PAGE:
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Peter Lawrie Blames Soda Addiction On Poor Performance

soda addiction is a problem with athletes

Pro Golfer, Peter Lawrie Blames Soda Addiction for Decline in Game

Nothing is better than a cold soda on a hot day to quench your thirst. The bubbles and delicious flavor are something that can cause the salivary glands to go into overdrive just thinking about it. While having a soda once in a while is not usually seen as a problem, drinking too much can cause all sorts of problems. These problems can include diabetes, weight gain, and damage to the teeth among others. Aside from the taste of soda many enjoy it, because of it’s caffeine content. Can these seemingly harmless qualities cause someone to become addicted to drinking soda?

According to Pro Golfer Peter Lawrie, it is possible. Peter Lawrie blames soda addiction for the recent decline in his golf game. Lawrie has dropped substantially in the overall standings over the past couple of years, sinking from a ranking of 161st in the world to down around 900th according to the Official World Golf Ranking in 2015. Lawrie states that he was “addicted to it and tried to stop”. He also states that he was “drinking liters of the stuff” even carrying it around with him on the course in Malaysia.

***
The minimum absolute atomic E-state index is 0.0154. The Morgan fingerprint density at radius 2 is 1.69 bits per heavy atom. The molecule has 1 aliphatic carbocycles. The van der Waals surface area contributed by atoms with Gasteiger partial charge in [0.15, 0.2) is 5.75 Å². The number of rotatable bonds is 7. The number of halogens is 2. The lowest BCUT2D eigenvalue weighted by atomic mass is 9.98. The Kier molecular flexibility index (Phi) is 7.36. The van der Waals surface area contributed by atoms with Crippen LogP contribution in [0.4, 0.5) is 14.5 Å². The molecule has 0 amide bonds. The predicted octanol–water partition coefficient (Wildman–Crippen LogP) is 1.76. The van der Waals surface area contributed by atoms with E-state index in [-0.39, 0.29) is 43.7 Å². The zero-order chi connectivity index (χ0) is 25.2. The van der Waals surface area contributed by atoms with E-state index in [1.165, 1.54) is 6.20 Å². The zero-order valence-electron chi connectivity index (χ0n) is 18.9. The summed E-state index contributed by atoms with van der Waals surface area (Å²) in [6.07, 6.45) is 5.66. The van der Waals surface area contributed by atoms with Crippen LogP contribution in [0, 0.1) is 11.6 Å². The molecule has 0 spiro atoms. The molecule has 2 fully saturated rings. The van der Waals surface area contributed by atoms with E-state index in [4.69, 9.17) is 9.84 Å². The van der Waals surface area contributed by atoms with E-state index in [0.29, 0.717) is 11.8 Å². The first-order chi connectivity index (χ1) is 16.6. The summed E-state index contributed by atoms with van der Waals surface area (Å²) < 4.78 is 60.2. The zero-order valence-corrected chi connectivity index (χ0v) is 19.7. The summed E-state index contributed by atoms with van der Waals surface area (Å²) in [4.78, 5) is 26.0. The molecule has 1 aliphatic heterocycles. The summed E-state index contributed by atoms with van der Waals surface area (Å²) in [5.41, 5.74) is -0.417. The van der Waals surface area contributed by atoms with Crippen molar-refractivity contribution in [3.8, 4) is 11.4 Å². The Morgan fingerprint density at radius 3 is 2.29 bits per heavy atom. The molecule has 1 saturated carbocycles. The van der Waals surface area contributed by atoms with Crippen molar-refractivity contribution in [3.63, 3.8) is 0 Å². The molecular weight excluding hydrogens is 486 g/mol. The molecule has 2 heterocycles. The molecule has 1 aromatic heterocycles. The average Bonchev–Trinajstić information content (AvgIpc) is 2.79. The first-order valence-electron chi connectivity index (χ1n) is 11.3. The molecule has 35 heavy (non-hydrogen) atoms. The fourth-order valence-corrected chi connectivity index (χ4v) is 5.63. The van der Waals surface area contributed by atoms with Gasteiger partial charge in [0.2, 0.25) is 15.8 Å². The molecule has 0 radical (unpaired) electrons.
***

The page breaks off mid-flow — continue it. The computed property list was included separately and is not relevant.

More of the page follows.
Peter Lawrie blames soda addiction for his decline in preformance and on the contrary, when he tried to quit soda cold turkey his game got even worse. The decline in his game led to a loss of confidence in himself, in other aspects of his life, and a difficult time dealing with many situations that came at him. Lawrie decided that he needed to make yet another change because this one; while seemingly healthier, was not working well for him. He decided to go back to drinking soda, but with a limited intake rather than cutting it out cold turkey. This slow progression has helped him get back to his A-game. He has currently made the cut and has had his best finish since 2013.

The idea of soda being bad for you is not a new one and there is tons of medical research available to back it up. I think what worked best for Peter Lawrie is the notion of moderation. He can still have a soda once in a while, but not consume it by the liter. Cutting addictive things out of ones diet cold turkey may not be the best solution and can cause more damage than good. A gradual decline or weaning off where the effects are not as noticeable seems to be the smarter way to go. If you are thinking of quitting a harmful behavior or substance, please consult with a medical professional to ensure it is done safely.

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